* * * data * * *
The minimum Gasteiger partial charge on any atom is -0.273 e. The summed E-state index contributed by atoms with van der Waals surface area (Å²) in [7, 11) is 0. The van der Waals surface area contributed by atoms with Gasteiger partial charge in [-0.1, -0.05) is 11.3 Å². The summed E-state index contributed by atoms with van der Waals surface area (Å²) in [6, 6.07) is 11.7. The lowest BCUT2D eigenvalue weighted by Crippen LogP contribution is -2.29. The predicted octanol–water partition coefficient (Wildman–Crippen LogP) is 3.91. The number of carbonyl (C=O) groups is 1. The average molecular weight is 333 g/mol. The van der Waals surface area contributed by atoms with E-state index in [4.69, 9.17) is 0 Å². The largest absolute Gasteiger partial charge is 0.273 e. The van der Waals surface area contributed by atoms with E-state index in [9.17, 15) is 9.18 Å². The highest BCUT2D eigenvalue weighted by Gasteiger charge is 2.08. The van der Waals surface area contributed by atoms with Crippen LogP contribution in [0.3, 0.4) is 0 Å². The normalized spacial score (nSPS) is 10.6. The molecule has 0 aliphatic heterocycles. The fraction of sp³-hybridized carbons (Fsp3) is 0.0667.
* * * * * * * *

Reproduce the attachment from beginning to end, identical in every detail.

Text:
The minimum Gasteiger partial charge on any atom is -0.273 e. The summed E-state index contributed by atoms with van der Waals surface area (Å²) in [7, 11) is 0. The van der Waals surface area contributed by atoms with Gasteiger partial charge in [-0.1, -0.05) is 11.3 Å². The summed E-state index contributed by atoms with van der Waals surface area (Å²) in [6, 6.07) is 11.7. The lowest BCUT2D eigenvalue weighted by Crippen LogP contribution is -2.29. The predicted octanol–water partition coefficient (Wildman–Crippen LogP) is 3.91. The number of carbonyl (C=O) groups is 1. The average molecular weight is 333 g/mol. The van der Waals surface area contributed by atoms with E-state index in [4.69, 9.17) is 0 Å². The largest absolute Gasteiger partial charge is 0.273 e. The van der Waals surface area contributed by atoms with E-state index in [9.17, 15) is 9.18 Å². The highest BCUT2D eigenvalue weighted by Gasteiger charge is 2.08. The van der Waals surface area contributed by atoms with Crippen LogP contribution in [0.3, 0.4) is 0 Å². The normalized spacial score (nSPS) is 10.6. The molecule has 0 aliphatic heterocycles. The fraction of sp³-hybridized carbons (Fsp3) is 0.0667.